• Discharge of oil and noxious liquids into the sea is prohibited. Additionally, for vessels constructed after 1 January 2017, there are strict construction requirements for the separation of oil tanks and noxious liquid tanks from the outer shell. Regulation 43 of MARPOL Annex I must also be complied with, which prohibits the use or carriage of heavy fuel in the Antarctic Area.
  • The degree to which sewage discharge is permitted depends on whether the sewage has been subject to treatment outlined in MARPOL Annex IV, regulation 11.1.1. Cargo vessels constructed after 1 January 2017 may only discharge sewage where it has been treated consistent with IMO guidelines (see resolution MEPC 227(64)). All discharges must comply with the distance requirements of 3 nautical miles for treated waste and 12 nautical miles for untreated waste. Distance limits are prescribed from the nearest ice shelf, land-fast ice or ice concentration exceeding 1/10. 
  • Food waste discharge is permitted only when a ship is en route, and must be no less than 12 nautical miles from the nearest ice shelf, land-fast ice or ice concentration exceeding 1/10. The food must be ground to pieces smaller than 25mm. Any discharge of animal carcases is prohibited.

Not Far Enough?

Although the Polar Code is a significant step in ensuring the environmental protection of Polar seas, it fails to address many of the environmental concerns raised during the consultation process. Some of the concerns raised:

  • Ballast tanks and anti-fouling practices were not addressed at all in the Polar Code. There are recommendatory regulations in Part II-B as well as existing IMO guidelines, but all lack mandatory force.
  • The prohibition on ‘Heavy Fuel’ in Antarctica contained in Resolution MEPC 189(60) was not extended to cover the Arctic seas. Heavy fuel is slower to break down than other forms of oil, especially in polar waters. Burning heavy fuel also causes higher levels of emissions of greenhouse gasses. Currently, most cruise liners and bulk-carriers visiting Polar waters burn heavy fuel.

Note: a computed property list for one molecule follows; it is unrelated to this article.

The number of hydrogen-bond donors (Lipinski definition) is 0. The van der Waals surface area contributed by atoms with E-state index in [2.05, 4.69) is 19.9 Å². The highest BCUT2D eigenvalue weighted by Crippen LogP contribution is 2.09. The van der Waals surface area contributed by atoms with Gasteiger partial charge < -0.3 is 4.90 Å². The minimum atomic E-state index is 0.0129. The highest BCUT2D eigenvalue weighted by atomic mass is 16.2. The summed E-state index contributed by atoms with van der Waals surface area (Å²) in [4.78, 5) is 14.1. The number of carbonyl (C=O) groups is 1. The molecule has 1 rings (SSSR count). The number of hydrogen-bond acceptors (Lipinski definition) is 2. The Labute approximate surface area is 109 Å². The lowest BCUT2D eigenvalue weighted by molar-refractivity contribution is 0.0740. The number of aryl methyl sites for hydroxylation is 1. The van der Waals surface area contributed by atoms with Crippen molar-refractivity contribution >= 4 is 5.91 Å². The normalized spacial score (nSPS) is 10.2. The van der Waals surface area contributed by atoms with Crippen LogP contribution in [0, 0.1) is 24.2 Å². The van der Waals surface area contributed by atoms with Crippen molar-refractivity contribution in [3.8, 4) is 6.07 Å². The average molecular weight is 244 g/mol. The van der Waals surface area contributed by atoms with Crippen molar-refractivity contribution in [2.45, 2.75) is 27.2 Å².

• ‘Black carbon’ emissions from the burning of fossil fuel were not addressed.
  • There was no effort to restrict shipping routes in order to protect mammal breeding grounds.

Who Should Take Note?

With an estimated 13% of the world’s undiscovered conventional oil and 30% of the world’s undiscovered conventional gas hidden under the Arctic Circle, exploration and development is not likely to stop. In May 2015, the United States granted Anglo-Dutch Company Royal Dutch Shell approval to commence oil exploration 70km off the North coast of Alaska. They join multiple Russian companies such as Gazprom already drilling in the Arctic Circle.

Any company looking to undertake exploration in the Polar Regions will need to comply with the provisions of the Polar Code. Any exploration will likely involve the use of ice breakers, oil tankers, cargo ships and rigs, as well as numerous pilot vessels. There will need to be careful consideration of the impact the Polar Code may have on a ship’s ability to operate within the Polar Regions.

Additionally, companies looking to exploit the increase in trade routes through arctic passages will need to consider the suitability of their fleet. Even if the vessels are categorised as suitable for polar voyages, increased training and equipment requirements, as well as structural design and construction requirements may be significant costs for a business. Additionally, owners and operators of polar vessels must be sure to maintain rigorous procedures, navigational currency and caution, rather than risk complacency.

Finally, any tourism operators in the Polar Regions must be especially mindful of the sewage and garbage disposal regulations.